Presenter's Name(s)

Samantha Joan Keum, UVMFollow

Primary Faculty Mentor Name

John Barlow

Status

Undergraduate

Student College

College of Agriculture and Life Sciences

Program/Major

Animal Science

Primary Research Category

Biological Sciences

Secondary Research Category

Health Sciences

Tertiary Research Category

Food & Environment Studies

Presentation Title

In vitro methods of antimicrobial susceptibility produce different estimates of cinnamon bark oil minimum inhibitory concentration for Staphylococcus aureus isolates from organic dairy farms.

Time

3:00 PM

Location

Silver Maple Ballroom - Health Sciences

Abstract

With the alarming rate at which bacteria are growing resistant to antibiotics, it is necessary to look for alternative antimicrobial agents. The components of plant-based essential oils have been shown to possess antimicrobial properties, and it has yet to be demonstrated that bacteria are capable developing resistance against essential oils (EO). Staphylococcus aureus is a zoonotic pathogen, and infections due to methicillin-resistant S. aureus (MRSA) are significant public health problems. Several studies have demonstrated that cinnamon EO inhibits S. aureus growth in vitro. When evaluating EOs antimicrobial activity against S. aureus, four methodologies have been used: agar disc diffusion, agar dilution, broth micro titer plate dilution, and vapor phase dilution. However, it has yet to be determined which method is the most suitable for assessing the antimicrobial properties of EOs. Determining the most effective method would provide the foundation needed to confidently progress with future studies examining the potential of incorporating EOs into alternative antimicrobial medications. A comparative study, analyzing S.aureus’ susceptibility to cinnamon EO will be conducted, incorporating agar disc diffusion (DD), agar dilution (AD), broth micro titer plate dilution (BM), and vapor phase dilution (VP) methodologies. It is hypothesized that the minimum inhibitory concentration (MIC) of cinnamonEO for S. aureus observed for the BM and AD methods will be lower than the MIC values foreither DD or VP methodologies. We speculate that the lower MIC values are related to the direct contact made between the EO, suspended in the agar or broth medium, and the bacteria, in contrast to the EO vapors captured in the overhead portion of the Petri plates for the VP method and trays.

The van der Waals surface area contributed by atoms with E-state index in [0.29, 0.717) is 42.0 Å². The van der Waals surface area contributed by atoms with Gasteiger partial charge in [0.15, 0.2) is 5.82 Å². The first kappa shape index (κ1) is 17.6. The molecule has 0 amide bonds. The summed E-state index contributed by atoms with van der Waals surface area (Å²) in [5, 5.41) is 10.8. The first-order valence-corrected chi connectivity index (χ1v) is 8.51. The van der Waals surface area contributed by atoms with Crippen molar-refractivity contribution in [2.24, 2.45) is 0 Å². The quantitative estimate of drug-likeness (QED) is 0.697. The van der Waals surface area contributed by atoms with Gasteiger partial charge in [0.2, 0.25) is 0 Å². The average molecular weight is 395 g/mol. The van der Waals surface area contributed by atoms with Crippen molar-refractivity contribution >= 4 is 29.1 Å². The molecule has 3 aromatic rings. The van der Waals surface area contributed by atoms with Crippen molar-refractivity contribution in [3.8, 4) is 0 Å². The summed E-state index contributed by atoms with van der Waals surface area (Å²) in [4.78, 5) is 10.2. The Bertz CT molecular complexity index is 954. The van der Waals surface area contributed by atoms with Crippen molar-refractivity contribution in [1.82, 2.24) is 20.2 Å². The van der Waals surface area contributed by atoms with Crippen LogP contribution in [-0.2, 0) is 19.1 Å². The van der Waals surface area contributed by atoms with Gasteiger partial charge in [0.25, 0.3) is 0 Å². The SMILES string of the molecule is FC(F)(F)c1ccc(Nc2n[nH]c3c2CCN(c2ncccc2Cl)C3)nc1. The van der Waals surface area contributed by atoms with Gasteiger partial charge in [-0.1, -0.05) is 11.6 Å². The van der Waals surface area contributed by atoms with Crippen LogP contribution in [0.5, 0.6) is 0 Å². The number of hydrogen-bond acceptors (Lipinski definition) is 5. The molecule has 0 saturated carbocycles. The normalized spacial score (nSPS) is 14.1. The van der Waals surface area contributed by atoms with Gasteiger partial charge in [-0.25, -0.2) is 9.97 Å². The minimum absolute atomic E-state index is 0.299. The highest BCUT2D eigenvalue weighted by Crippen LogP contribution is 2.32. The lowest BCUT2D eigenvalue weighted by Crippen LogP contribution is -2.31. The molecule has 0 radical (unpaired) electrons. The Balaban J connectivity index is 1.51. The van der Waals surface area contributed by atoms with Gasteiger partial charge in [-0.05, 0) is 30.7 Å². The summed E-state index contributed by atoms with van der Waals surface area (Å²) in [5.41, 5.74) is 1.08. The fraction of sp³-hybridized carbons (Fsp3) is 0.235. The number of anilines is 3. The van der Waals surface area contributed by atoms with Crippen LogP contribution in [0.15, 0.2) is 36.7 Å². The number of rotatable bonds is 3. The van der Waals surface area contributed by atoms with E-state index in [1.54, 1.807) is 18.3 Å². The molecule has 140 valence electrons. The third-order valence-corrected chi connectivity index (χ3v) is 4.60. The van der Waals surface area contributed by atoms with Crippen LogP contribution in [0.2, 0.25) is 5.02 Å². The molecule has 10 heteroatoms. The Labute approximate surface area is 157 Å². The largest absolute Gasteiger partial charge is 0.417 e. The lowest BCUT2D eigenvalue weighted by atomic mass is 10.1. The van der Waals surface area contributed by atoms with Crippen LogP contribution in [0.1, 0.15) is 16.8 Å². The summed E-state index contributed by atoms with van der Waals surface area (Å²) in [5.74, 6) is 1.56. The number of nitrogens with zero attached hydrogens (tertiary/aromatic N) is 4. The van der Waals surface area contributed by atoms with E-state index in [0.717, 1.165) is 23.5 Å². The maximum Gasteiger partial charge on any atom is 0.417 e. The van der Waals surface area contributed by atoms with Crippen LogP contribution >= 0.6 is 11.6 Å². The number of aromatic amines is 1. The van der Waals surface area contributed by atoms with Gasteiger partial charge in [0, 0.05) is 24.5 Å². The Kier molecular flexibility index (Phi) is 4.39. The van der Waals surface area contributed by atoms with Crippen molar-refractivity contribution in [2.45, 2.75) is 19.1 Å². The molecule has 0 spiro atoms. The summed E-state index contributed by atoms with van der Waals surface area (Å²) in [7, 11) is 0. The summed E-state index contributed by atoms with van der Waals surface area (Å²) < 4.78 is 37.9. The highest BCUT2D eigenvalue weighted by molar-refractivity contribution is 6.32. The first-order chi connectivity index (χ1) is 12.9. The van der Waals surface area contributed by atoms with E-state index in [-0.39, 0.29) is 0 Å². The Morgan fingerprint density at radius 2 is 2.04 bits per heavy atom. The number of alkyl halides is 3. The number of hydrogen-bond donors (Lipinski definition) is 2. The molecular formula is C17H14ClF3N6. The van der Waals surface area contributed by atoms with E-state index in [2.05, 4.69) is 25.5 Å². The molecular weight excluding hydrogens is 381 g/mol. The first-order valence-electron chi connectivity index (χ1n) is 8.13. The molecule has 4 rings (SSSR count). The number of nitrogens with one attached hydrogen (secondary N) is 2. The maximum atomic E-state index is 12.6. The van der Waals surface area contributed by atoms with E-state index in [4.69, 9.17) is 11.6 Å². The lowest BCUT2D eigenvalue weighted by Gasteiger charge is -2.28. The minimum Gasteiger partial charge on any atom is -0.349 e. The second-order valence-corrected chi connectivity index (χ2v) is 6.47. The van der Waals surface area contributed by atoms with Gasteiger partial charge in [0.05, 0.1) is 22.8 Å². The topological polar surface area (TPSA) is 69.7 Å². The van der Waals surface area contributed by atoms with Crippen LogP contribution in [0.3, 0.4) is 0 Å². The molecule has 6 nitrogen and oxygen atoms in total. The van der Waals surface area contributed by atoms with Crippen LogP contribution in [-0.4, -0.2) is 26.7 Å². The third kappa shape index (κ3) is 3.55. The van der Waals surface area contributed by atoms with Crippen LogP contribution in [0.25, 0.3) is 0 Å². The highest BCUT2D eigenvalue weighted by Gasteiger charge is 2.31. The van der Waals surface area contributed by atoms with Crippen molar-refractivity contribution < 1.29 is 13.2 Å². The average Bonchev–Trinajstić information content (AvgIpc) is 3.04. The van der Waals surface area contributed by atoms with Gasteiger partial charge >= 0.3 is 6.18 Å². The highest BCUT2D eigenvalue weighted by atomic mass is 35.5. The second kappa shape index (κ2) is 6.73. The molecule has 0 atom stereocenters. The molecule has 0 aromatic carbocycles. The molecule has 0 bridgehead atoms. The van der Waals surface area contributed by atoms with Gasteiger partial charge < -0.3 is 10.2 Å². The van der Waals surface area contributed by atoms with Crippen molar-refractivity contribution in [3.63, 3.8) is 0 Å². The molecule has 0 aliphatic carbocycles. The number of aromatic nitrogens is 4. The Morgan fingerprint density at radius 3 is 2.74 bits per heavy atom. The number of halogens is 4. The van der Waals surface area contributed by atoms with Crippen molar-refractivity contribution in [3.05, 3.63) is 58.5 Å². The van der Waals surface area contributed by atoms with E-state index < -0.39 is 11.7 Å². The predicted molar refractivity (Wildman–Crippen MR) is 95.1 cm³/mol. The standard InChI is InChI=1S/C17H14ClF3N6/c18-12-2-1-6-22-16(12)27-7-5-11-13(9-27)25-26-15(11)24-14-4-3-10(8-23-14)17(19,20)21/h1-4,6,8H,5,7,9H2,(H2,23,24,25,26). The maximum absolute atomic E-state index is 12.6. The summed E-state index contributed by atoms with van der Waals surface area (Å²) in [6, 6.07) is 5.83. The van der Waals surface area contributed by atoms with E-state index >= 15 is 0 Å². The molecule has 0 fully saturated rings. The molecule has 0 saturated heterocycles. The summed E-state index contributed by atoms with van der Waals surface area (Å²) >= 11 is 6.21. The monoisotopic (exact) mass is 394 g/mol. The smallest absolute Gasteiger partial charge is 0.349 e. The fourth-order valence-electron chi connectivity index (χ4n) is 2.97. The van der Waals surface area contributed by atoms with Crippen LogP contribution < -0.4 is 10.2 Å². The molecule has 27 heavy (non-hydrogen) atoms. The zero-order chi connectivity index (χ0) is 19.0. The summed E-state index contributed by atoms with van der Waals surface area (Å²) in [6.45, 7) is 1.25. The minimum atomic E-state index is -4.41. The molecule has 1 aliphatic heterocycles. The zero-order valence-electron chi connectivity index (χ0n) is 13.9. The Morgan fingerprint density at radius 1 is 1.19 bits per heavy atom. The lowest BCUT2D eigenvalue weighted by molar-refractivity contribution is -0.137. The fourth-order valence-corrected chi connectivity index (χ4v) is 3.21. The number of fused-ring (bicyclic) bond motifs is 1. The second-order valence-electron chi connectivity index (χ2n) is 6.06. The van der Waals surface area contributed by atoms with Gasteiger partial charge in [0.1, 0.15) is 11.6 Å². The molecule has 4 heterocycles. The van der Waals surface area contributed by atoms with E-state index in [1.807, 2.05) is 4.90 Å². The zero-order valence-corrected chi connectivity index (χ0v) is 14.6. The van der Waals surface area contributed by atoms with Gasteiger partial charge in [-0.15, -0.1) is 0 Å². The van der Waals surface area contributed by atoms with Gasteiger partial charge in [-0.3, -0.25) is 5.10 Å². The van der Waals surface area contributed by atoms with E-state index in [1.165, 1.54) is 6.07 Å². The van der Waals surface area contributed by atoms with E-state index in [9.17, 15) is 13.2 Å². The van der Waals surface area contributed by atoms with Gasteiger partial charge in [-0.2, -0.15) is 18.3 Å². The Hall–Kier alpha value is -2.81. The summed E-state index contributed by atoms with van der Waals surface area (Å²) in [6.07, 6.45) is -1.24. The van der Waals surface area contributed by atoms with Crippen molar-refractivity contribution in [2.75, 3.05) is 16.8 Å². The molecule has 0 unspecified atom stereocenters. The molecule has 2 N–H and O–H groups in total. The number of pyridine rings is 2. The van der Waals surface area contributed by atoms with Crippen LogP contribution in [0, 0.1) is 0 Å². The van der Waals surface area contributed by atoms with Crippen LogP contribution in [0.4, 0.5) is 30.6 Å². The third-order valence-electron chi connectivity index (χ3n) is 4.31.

This document is currently not available here.

Share

COinS
 

In vitro methods of antimicrobial susceptibility produce different estimates of cinnamon bark oil minimum inhibitory concentration for Staphylococcus aureus isolates from organic dairy farms.

With the alarming rate at which bacteria are growing resistant to antibiotics, it is necessary to look for alternative antimicrobial agents. The components of plant-based essential oils have been shown to possess antimicrobial properties, and it has yet to be demonstrated that bacteria are capable developing resistance against essential oils (EO). Staphylococcus aureus is a zoonotic pathogen, and infections due to methicillin-resistant S. aureus (MRSA) are significant public health problems. Several studies have demonstrated that cinnamon EO inhibits S. aureus growth in vitro. When evaluating EOs antimicrobial activity against S. aureus, four methodologies have been used: agar disc diffusion, agar dilution, broth micro titer plate dilution, and vapor phase dilution. However, it has yet to be determined which method is the most suitable for assessing the antimicrobial properties of EOs. Determining the most effective method would provide the foundation needed to confidently progress with future studies examining the potential of incorporating EOs into alternative antimicrobial medications. A comparative study, analyzing S.aureus’ susceptibility to cinnamon EO will be conducted, incorporating agar disc diffusion (DD), agar dilution (AD), broth micro titer plate dilution (BM), and vapor phase dilution (VP) methodologies. It is hypothesized that the minimum inhibitory concentration (MIC) of cinnamonEO for S. aureus observed for the BM and AD methods will be lower than the MIC values foreither DD or VP methodologies. We speculate that the lower MIC values are related to the direct contact made between the EO, suspended in the agar or broth medium, and the bacteria, in contrast to the EO vapors captured in the overhead portion of the Petri plates for the VP method and trays.